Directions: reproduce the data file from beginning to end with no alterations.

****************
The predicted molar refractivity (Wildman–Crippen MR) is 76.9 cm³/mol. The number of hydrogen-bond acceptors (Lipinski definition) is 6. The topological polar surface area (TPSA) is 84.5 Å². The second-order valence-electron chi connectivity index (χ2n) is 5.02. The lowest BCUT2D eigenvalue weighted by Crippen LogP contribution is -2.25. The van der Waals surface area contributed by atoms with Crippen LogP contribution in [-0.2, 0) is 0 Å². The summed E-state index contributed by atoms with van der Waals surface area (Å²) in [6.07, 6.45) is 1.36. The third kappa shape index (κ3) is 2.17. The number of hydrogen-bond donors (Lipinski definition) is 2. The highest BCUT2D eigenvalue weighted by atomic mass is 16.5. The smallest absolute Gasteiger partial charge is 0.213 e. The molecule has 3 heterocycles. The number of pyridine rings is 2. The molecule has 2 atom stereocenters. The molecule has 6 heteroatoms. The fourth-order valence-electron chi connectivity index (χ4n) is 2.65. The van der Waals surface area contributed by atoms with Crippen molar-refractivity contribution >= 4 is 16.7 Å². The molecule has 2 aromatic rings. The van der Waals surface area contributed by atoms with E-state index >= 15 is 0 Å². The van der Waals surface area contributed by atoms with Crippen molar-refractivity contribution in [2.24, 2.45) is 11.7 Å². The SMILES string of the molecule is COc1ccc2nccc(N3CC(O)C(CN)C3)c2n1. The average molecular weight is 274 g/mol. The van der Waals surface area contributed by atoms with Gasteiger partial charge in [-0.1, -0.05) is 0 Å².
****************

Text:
The predicted molar refractivity (Wildman–Crippen MR) is 76.9 cm³/mol. The number of hydrogen-bond acceptors (Lipinski definition) is 6. The topological polar surface area (TPSA) is 84.5 Å². The second-order valence-electron chi connectivity index (χ2n) is 5.02. The lowest BCUT2D eigenvalue weighted by Crippen LogP contribution is -2.25. The van der Waals surface area contributed by atoms with Crippen LogP contribution in [-0.2, 0) is 0 Å². The summed E-state index contributed by atoms with van der Waals surface area (Å²) in [6.07, 6.45) is 1.36. The third kappa shape index (κ3) is 2.17. The number of hydrogen-bond donors (Lipinski definition) is 2. The highest BCUT2D eigenvalue weighted by atomic mass is 16.5. The smallest absolute Gasteiger partial charge is 0.213 e. The molecule has 3 heterocycles. The number of pyridine rings is 2. The molecule has 2 atom stereocenters. The molecule has 6 heteroatoms. The fourth-order valence-electron chi connectivity index (χ4n) is 2.65. The van der Waals surface area contributed by atoms with Crippen molar-refractivity contribution >= 4 is 16.7 Å². The molecule has 2 aromatic rings. The van der Waals surface area contributed by atoms with E-state index >= 15 is 0 Å². The van der Waals surface area contributed by atoms with Crippen molar-refractivity contribution in [2.24, 2.45) is 11.7 Å². The SMILES string of the molecule is COc1ccc2nccc(N3CC(O)C(CN)C3)c2n1. The average molecular weight is 274 g/mol. The van der Waals surface area contributed by atoms with Gasteiger partial charge in [-0.1, -0.05) is 0 Å².